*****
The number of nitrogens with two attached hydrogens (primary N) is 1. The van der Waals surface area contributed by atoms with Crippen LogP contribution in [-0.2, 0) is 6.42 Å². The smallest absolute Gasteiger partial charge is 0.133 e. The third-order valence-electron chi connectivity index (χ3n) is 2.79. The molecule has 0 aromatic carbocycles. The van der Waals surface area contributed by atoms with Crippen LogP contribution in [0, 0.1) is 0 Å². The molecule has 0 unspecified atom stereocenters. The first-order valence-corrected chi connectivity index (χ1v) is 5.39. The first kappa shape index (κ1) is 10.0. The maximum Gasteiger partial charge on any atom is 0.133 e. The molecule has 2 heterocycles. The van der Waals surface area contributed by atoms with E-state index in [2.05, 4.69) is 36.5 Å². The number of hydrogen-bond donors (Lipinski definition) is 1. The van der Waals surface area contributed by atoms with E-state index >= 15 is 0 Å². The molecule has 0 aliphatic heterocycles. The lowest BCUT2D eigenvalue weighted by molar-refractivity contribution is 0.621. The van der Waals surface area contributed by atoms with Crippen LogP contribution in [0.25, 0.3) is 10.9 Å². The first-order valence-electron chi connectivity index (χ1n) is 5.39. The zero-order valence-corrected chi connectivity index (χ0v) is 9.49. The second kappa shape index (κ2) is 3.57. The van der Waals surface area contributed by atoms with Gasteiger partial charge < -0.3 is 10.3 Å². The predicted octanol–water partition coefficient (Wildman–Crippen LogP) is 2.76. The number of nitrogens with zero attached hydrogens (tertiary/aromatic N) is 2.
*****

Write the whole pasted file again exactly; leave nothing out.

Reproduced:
The number of nitrogens with two attached hydrogens (primary N) is 1. The van der Waals surface area contributed by atoms with Crippen LogP contribution in [-0.2, 0) is 6.42 Å². The smallest absolute Gasteiger partial charge is 0.133 e. The third-order valence-electron chi connectivity index (χ3n) is 2.79. The molecule has 0 aromatic carbocycles. The van der Waals surface area contributed by atoms with Crippen LogP contribution in [0, 0.1) is 0 Å². The molecule has 0 unspecified atom stereocenters. The first-order valence-corrected chi connectivity index (χ1v) is 5.39. The first kappa shape index (κ1) is 10.0. The maximum Gasteiger partial charge on any atom is 0.133 e. The molecule has 2 heterocycles. The van der Waals surface area contributed by atoms with E-state index in [2.05, 4.69) is 36.5 Å². The number of hydrogen-bond donors (Lipinski definition) is 1. The van der Waals surface area contributed by atoms with E-state index >= 15 is 0 Å². The molecule has 0 aliphatic heterocycles. The lowest BCUT2D eigenvalue weighted by molar-refractivity contribution is 0.621. The van der Waals surface area contributed by atoms with Crippen LogP contribution in [0.25, 0.3) is 10.9 Å². The first-order valence-electron chi connectivity index (χ1n) is 5.39. The zero-order valence-corrected chi connectivity index (χ0v) is 9.49. The second kappa shape index (κ2) is 3.57. The van der Waals surface area contributed by atoms with Gasteiger partial charge < -0.3 is 10.3 Å². The predicted octanol–water partition coefficient (Wildman–Crippen LogP) is 2.76. The number of nitrogens with zero attached hydrogens (tertiary/aromatic N) is 2.